There are few modifications that improve a backcountry vehicle like the installation of a proper suspension. The 4Runner, in particular, benefits from increased spring rate and firmer shock valving. One of the great strengths of the North American Spec 4Runner is that it has a legitimate payload, some models having a rating as high as 1,700 pounds. While the chassis is rated for it, the factory springs are too soft to carry a full travel load. We recently started a project on a 2019 4Runner SR5 and wanted to optimize the vehicle for a four-person family, plus camping equipment. This also gave us the opportunity to test some of the newest suspension offerings from Ironman 4×4.
In stock form, the 4Runner has reasonable ground clearance, but there is still room for improvement and the fitment of larger diameter tires.
For the suspension project, we ordered the following part numbers:
1209K Billet sway bar bracket offset
45682FEC Foam Cell Pro rear shock absorber
45750 FE Foam Cell Pro front strut 2010+
ISST001 4Runner 2003+ strut top
PANHARD015 Rear adjustable Panhard rod
SBEXT006 Extended rear sway bar links
TOY055A Front comfort rated springs
TOY056B Prado 150 Series rear performance coil springs LWB
For the installation, we enlisted the help of Kevin Nichols of Nichols Autofab in Prescott, Arizona. He has a long history of preparing everything from autocross Subarus to full competitive off-road race vehicles. It is a blessing to have such talent in our small town, and he agreed to install this suspension system. One of our other goals for having Kevin do the install was to gain his insights on the quality of the parts and ease of installation. Nichols Autofab can be reached atnicholsautofab.com and 928-708-0300.
“As an installer, we are interested in both the quality of the components, but also the ease and precision of installation. I did not have any negative surprises installing this kit, with everything aligning properly and fitting without modification.”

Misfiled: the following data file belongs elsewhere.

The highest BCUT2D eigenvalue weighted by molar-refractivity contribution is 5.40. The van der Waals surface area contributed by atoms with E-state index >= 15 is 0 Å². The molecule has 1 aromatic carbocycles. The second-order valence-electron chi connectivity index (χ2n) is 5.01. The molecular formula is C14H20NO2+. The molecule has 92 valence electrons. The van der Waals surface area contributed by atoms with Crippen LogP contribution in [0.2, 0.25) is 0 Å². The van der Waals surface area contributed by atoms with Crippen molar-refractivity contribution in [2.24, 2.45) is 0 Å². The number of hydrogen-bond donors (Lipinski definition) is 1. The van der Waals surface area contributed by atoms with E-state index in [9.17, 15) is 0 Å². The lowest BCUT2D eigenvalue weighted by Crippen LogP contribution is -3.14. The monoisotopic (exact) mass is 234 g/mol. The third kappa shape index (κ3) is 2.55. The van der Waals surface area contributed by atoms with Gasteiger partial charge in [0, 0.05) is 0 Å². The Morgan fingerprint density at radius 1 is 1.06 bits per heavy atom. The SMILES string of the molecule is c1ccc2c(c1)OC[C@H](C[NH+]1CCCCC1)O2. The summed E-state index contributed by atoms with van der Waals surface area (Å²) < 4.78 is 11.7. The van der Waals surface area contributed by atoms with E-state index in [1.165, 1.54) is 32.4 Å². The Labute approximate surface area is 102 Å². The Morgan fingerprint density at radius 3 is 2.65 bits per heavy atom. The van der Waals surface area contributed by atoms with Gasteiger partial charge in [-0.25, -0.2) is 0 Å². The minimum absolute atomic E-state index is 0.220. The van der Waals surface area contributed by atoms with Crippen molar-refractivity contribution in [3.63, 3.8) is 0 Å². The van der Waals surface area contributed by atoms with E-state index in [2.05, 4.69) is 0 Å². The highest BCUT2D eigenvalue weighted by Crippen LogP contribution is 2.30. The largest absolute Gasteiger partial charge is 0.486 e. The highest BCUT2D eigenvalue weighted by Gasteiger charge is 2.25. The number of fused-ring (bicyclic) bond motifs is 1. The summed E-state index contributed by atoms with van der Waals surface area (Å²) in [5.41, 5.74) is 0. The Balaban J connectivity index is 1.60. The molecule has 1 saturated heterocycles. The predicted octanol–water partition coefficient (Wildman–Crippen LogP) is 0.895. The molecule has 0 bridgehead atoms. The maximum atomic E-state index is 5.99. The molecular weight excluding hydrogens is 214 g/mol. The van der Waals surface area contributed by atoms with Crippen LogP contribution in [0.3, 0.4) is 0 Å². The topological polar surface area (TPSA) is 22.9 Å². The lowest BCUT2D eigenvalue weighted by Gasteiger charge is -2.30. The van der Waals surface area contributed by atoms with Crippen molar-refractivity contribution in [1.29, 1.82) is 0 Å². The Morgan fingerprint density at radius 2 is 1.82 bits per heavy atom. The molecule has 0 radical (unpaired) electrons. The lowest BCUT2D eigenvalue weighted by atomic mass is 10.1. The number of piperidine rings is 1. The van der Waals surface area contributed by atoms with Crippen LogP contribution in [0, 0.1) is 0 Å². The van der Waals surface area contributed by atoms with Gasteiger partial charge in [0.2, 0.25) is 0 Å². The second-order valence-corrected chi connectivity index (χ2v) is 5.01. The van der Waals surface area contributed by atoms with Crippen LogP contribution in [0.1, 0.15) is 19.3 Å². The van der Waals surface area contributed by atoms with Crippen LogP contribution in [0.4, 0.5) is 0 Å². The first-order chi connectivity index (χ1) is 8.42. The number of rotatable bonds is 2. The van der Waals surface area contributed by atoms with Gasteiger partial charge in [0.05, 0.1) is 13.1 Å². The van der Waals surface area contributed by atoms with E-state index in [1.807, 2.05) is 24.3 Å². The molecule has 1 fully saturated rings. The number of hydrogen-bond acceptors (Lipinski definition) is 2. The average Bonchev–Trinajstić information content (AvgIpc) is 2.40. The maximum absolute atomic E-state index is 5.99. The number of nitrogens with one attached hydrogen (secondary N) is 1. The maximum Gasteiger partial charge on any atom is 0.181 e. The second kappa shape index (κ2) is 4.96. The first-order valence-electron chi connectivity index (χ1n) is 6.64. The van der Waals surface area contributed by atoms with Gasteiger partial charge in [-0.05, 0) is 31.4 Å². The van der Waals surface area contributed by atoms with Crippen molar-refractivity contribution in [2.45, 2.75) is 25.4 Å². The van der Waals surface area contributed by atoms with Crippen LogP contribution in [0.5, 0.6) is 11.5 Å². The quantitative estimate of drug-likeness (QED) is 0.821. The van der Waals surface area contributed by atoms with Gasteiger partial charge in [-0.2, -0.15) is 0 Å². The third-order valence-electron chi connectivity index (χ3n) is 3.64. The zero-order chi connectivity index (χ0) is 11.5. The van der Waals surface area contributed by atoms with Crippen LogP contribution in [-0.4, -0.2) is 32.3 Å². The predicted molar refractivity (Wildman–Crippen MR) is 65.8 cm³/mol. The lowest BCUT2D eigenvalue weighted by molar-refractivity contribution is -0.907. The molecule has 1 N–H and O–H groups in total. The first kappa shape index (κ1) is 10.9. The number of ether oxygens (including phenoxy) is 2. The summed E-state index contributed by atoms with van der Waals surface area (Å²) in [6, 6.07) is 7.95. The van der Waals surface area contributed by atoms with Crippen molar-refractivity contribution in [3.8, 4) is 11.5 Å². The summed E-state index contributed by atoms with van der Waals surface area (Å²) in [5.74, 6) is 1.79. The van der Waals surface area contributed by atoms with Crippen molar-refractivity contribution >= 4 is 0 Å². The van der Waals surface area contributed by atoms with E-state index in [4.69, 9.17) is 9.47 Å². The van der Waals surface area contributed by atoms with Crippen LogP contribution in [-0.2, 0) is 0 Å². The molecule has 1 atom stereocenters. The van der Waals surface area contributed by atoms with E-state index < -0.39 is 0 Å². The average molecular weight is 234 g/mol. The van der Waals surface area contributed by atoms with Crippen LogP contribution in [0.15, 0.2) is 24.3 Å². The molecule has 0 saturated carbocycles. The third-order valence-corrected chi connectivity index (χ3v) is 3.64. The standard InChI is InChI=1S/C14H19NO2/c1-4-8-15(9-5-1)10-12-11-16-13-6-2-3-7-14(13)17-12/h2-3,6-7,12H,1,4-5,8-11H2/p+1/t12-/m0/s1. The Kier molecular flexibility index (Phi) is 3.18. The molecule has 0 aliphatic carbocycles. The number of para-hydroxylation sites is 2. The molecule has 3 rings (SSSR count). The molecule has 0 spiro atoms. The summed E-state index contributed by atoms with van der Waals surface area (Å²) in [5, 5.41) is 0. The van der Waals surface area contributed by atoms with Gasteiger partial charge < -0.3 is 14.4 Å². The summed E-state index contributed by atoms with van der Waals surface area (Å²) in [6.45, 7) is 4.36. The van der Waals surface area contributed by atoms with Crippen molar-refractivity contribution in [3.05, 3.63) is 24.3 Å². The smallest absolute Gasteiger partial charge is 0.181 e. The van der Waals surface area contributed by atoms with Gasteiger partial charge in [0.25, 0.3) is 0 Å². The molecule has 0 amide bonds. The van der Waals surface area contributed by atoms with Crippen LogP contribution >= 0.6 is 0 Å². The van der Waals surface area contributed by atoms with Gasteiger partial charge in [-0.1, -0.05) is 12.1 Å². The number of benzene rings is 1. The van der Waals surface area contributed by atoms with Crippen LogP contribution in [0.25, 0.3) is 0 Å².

For the front suspension, the Foam Cell Pro kit includes adjustable coilovers and replacement upper control arms. There are a few features of the front kit worth noting. One of the most important is the use of OEM-style natural rubber bushings in the UCAs and on the lower coilover mount. While synthetic bushings have the appeal of longevity, they are prone to fracture, a harsher ride quality, and a significant increase in noise (we have all heard the squeaking truck going down the trail). The UCAs have up to four degrees of castor and a high-angle sealed ball joint (again, OE style for long-term serviceability and low noise).
The front suspension system is comprehensive, including new upper control arms and adjustable coilovers.
The 110-pound increase in spring rate is noticeable and well suited to a vehicle we do not intend to fit with a bull bar. The increased rate decreased porpoising and improved overall moderate- to high-speed stability. The coilover valving is slightly firmer than stock on compression but has a noticeable increase in rebound control, which helps to settle the chassis through larger events and during higher speed transitions, resulting in increased driver confidence and suitability for long-distance backcountry travel.
Even a small lift and larger tires makes a significant improvement in the 4Runner’s trail performance.
For the rear suspension, we did elect to go with the 2.5-inch taller and higher rate coils. Their medium performance coils provide a 20-percent increase in load capacity while still retaining a compliant ride. This coil is ideal for vehicles that may be lightly loaded for daily driver duties and then stocked with equipment and additional passengers for longer trips further afield. As an important consideration, the Stage 3 system includes an adjustable Panhard rod to center the rear axle and longer sway bar end links to put the bar back at the appropriate leverage point.
We were impressed with the quality of the Foam Cell Pro rear shocks, which include a dust and stone shield, large-diameter body (over 2.5 inches), and a thick steel wall for dent resistance. The larger diameter also increases fluid volume, reducing the chance of fading on corrugated surfaces.
Overall, our team has been impressed with the quality of the Ironman suspension after nearly 5,000 miles of use. The dampers are well-tuned to camping loads and additional passengers, which reinforces driver confidence in the backcountry. With the lift installed, it was time to fit larger diameter tires on factory TRD matte black 17-inch wheels. For tires, we went with the classic 34×10.5 R17 BFGoodrich AT KO2. This size provides over an inch of additional ground clearance but still tuck into the factory wheel wells due to the narrower width. While Ironman has been around for a long time in Australia, it is exciting to see them come to the North American market. This first test of their suspension is off to a good start, and we will update this article with insights or any concerns once we start racking up the miles. ironman4x4america.com
Special thanks to Nichols Autofab for the help installing this system, and for his thoughtful insights on the Ironman kit.
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